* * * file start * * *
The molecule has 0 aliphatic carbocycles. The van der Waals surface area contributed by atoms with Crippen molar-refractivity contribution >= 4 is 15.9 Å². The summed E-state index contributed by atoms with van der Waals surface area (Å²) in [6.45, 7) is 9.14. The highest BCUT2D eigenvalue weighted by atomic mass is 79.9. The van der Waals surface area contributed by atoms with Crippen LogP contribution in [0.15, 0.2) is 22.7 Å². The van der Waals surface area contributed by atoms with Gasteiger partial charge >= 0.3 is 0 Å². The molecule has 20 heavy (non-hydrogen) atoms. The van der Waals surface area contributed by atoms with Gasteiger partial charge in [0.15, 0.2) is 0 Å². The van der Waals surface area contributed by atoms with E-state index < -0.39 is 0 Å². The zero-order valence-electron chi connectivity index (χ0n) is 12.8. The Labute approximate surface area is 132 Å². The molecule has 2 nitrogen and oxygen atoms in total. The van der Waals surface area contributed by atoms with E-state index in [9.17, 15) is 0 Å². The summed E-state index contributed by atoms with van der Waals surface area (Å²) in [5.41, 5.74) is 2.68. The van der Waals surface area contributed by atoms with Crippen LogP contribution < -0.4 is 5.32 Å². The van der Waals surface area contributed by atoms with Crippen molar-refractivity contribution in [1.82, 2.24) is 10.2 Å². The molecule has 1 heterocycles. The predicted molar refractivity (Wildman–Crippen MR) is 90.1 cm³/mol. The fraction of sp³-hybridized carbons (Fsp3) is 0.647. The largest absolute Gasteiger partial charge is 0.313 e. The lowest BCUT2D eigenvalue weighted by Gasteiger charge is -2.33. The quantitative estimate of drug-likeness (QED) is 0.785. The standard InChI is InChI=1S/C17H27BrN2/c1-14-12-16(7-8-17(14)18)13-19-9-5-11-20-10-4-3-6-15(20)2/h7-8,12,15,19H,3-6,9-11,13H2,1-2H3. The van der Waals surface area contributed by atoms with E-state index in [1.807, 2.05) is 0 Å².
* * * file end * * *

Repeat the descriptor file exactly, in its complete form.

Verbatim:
The molecule has 0 aliphatic carbocycles. The van der Waals surface area contributed by atoms with Crippen molar-refractivity contribution >= 4 is 15.9 Å². The summed E-state index contributed by atoms with van der Waals surface area (Å²) in [6.45, 7) is 9.14. The highest BCUT2D eigenvalue weighted by atomic mass is 79.9. The van der Waals surface area contributed by atoms with Crippen LogP contribution in [0.15, 0.2) is 22.7 Å². The van der Waals surface area contributed by atoms with Gasteiger partial charge >= 0.3 is 0 Å². The molecule has 20 heavy (non-hydrogen) atoms. The van der Waals surface area contributed by atoms with Gasteiger partial charge in [0.15, 0.2) is 0 Å². The van der Waals surface area contributed by atoms with E-state index < -0.39 is 0 Å². The zero-order valence-electron chi connectivity index (χ0n) is 12.8. The Labute approximate surface area is 132 Å². The molecule has 2 nitrogen and oxygen atoms in total. The van der Waals surface area contributed by atoms with E-state index in [9.17, 15) is 0 Å². The summed E-state index contributed by atoms with van der Waals surface area (Å²) in [5.41, 5.74) is 2.68. The van der Waals surface area contributed by atoms with Crippen LogP contribution < -0.4 is 5.32 Å². The van der Waals surface area contributed by atoms with Crippen molar-refractivity contribution in [1.82, 2.24) is 10.2 Å². The molecule has 1 heterocycles. The predicted molar refractivity (Wildman–Crippen MR) is 90.1 cm³/mol. The fraction of sp³-hybridized carbons (Fsp3) is 0.647. The largest absolute Gasteiger partial charge is 0.313 e. The lowest BCUT2D eigenvalue weighted by Gasteiger charge is -2.33. The quantitative estimate of drug-likeness (QED) is 0.785. The standard InChI is InChI=1S/C17H27BrN2/c1-14-12-16(7-8-17(14)18)13-19-9-5-11-20-10-4-3-6-15(20)2/h7-8,12,15,19H,3-6,9-11,13H2,1-2H3. The van der Waals surface area contributed by atoms with E-state index in [1.807, 2.05) is 0 Å².